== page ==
Exploiting the Subcognitive Brain

In my last post, I discussed the concepts of unconscious or subcognitive influence on the decisions people make. The hard-wired brain appears to be involved in a much wider array of skills and decision-making than science had previously thought.

People can catch a ball without consciously doing the complex trigonometry required to calculate angle, arc, and rate of speed. When the person fails to make the catch, it is more likely a result of the conscious mind intruding on the process—i.e., fear of being hit by the ball. If we don’t get in our own way, our brains work all that out lightning-fast without any fancy book-learnin’.

This article discusses how Alex Pouget, associate professor of brain and cognitive sciences at the University of Rochester, has shown that people do indeed make optimal decisions—but only when their unconscious brain makes the choice.

“A lot of the early work in this field was on conscious decision making, but most of the decisions you make aren’t based on conscious reasoning,” says Pouget.

This article on Viewzone discusses how these types of unconscious decisions apply to determinations about the attractiveness of others.

“Facial recognition is a complex process. Only recently, with the need to spot criminals and terrorists, computer facial recognition programs have been developed to analyze the subtle variations of such things as the space between our eyes, the size of our noses and the proportions of our facial features. Scientists have discovered certain mathematical facial proportions that identify beautiful people.”

All this is of more than passing interest to me. This science is the underlying premise of my novel, UPGRADE. In the book, a wealthy but unattractive young man undergoes a microprocedure which has the effect of optimizing the symmetries in his face the brain uses to determine attractiveness. The changes in his appearance are measured and registered by the subcognitive hard-wiring in the brains of others. In effect, he becomes a “10” without really looking different at all. Suffice it to say things do not go exactly as he expects. Hence, the tagline, beware your heart’s desire.

Conceptually this is nothing new. Photographers know the tricks lighting can play on a subject, and they deploy various filters and lighting techniques to enhance the appearance of people in portraits. This is how you can tell most of the really mean photographers work at the department of motor vehicles.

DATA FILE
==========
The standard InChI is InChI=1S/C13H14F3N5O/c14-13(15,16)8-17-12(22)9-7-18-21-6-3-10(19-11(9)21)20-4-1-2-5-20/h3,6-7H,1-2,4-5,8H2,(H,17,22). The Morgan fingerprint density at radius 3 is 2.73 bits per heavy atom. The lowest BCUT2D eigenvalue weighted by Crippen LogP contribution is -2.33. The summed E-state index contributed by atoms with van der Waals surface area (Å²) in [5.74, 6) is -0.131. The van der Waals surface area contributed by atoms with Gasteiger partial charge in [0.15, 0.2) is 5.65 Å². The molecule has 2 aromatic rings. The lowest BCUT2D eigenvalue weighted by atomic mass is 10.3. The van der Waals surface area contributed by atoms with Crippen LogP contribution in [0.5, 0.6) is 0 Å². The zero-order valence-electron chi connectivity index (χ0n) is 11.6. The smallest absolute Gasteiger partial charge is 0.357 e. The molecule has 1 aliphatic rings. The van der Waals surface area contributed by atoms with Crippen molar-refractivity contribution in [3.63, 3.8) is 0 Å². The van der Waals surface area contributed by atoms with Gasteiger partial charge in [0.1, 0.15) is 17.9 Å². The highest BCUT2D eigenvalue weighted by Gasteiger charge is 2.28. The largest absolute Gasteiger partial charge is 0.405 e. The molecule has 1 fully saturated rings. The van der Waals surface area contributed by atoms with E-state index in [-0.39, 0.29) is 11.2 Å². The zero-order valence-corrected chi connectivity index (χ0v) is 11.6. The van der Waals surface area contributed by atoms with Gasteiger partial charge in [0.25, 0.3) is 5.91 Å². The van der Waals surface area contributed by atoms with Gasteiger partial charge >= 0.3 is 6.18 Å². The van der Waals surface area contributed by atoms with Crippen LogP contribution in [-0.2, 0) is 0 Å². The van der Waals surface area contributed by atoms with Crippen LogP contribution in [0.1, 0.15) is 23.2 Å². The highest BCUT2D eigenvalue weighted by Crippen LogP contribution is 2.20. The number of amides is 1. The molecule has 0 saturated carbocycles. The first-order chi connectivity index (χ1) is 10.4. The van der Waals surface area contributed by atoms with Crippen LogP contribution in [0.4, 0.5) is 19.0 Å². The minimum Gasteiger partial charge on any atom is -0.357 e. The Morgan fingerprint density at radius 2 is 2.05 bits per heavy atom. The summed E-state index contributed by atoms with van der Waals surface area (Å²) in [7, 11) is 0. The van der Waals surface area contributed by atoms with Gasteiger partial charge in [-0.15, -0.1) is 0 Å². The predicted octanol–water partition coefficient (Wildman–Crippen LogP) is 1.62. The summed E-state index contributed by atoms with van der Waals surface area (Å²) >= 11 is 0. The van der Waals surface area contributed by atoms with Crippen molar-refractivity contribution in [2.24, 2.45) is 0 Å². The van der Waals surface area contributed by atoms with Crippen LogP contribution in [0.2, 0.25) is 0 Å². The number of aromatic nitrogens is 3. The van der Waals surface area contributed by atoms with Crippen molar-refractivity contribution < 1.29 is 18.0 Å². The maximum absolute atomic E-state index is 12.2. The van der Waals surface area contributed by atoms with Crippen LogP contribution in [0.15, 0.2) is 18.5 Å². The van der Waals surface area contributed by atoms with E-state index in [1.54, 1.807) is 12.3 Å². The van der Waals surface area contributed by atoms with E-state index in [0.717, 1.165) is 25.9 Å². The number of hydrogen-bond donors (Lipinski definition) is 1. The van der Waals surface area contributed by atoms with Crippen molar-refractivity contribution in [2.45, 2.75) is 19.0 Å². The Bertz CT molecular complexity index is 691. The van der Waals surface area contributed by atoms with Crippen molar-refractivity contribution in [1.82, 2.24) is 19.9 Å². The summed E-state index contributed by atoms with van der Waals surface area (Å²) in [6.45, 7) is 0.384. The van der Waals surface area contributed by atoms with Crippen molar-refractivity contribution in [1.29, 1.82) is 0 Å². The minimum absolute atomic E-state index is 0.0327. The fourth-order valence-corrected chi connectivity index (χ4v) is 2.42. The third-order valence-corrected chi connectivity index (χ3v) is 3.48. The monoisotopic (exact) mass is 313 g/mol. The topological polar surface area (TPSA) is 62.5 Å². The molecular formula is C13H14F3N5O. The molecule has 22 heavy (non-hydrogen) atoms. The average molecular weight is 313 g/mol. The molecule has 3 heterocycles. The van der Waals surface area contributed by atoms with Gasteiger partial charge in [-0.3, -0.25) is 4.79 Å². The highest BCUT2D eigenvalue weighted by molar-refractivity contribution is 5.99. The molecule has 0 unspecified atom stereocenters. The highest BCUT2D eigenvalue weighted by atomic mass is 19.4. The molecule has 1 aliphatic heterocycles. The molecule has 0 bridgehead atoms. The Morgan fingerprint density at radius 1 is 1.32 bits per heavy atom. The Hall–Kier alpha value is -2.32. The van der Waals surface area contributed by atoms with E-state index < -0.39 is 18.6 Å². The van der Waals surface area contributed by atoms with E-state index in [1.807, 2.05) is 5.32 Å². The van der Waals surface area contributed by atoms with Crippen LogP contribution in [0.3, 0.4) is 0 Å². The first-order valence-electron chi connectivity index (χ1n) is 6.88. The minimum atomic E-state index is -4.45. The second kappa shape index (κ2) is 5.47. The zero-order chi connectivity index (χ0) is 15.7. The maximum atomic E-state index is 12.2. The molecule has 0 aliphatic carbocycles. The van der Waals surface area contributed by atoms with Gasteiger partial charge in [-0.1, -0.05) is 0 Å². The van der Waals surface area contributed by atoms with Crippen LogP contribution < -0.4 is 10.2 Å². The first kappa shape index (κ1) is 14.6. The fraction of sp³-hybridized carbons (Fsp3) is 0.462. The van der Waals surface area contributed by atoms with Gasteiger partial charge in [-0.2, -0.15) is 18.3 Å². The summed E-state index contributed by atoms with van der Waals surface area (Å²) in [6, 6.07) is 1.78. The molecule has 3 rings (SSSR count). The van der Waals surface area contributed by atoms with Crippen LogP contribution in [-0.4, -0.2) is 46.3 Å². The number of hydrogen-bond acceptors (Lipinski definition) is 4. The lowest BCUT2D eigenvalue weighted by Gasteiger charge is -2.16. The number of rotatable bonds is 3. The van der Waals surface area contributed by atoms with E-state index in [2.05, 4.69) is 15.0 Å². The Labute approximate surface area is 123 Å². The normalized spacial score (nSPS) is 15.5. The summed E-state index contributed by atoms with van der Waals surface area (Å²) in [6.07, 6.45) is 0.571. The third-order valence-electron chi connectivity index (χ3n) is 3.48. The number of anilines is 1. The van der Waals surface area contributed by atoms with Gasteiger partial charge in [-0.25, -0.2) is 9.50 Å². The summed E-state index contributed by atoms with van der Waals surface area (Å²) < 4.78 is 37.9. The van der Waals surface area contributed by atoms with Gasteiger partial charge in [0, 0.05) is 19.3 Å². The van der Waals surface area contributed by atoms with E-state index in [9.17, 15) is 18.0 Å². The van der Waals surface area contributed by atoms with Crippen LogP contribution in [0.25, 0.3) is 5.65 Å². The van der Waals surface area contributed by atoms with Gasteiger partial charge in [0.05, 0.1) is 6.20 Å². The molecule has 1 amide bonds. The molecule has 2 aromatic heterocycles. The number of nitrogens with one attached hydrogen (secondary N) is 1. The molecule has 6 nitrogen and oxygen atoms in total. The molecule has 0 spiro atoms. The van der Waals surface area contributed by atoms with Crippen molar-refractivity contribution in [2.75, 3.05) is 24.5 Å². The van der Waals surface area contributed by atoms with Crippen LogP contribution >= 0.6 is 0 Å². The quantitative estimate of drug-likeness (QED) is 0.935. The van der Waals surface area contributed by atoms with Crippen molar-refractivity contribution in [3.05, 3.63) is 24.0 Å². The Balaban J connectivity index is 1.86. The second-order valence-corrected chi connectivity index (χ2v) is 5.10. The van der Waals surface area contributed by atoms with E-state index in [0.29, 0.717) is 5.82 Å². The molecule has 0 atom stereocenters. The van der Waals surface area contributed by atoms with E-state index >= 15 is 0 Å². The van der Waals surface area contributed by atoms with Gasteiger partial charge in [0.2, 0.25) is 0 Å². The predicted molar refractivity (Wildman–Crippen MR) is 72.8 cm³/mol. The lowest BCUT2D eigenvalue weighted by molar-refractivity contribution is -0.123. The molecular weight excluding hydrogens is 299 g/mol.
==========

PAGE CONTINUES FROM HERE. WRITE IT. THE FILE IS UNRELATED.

All that is really new about this is that science is catching up on explaining the phenomenon. This can be scary stuff, because we all know science does what it can and not only what it should. For instance, we know blankets can have sleeves attached, but should they? Too late. That has already happened. We’re living in a snuggy nightmare.

Still, this technology could be very useful to authors. Think about the applications for cover design. If the metric were known, the faces of people on the covers of your books could be designed to speak to the subcognitive part of customers’ brains, dramatically increasing your sales.

This is what cover art tries to do anyway. That’s why book covers generally feature attractive people. When was the last time you saw a romance cover with a pot-bellied buck-toothed hillbilly embracing some chick who has a goiter and a lazy eye? Not that there’s anything wrong with that (ahem).

Off topic, but I once took a girl on a date to the movies, and she told me I looked good in the dark. Shut up.

Beyond images though, it may also be that the subcognitive mind finds certain words more appealing. If you could place those words in your title, you may find a jump in sales. If those keywords were littered throughout your manuscript, might the reader find the book harder to put down? I think that stuff would be interesting to know.

So, I put all the titles of the best-selling books of all time into a spreadsheet to do some calculations and look for correlations. So far, all I’ve found is that the word “the” seems to be present in many of them. I’ll keep looking. Of course, my research is funded by my book sales, so that may be problematic.

Author: Stephen Hise

Stephen Hise is the Evil Mastermind and founder of Indies Unlimited. Hise is an independent author and an avid supporter of the indie author movement. Learn more about Stephen at his website or his Amazon author page.

8 thoughts on “Exploiting the Subcognitive Brain”

  1. Maybe we should band together and set up a research foundation for this kind of thing. The logistics should be pretty easy — I think most of us are already nonprofit…

  2. I used to call this the sub-conscious, but I like the idea of sub-cognitive even better. It explains why we decide to do one thing… and then end up doing another. Wonderful tip-of-the-iceberg stuff.

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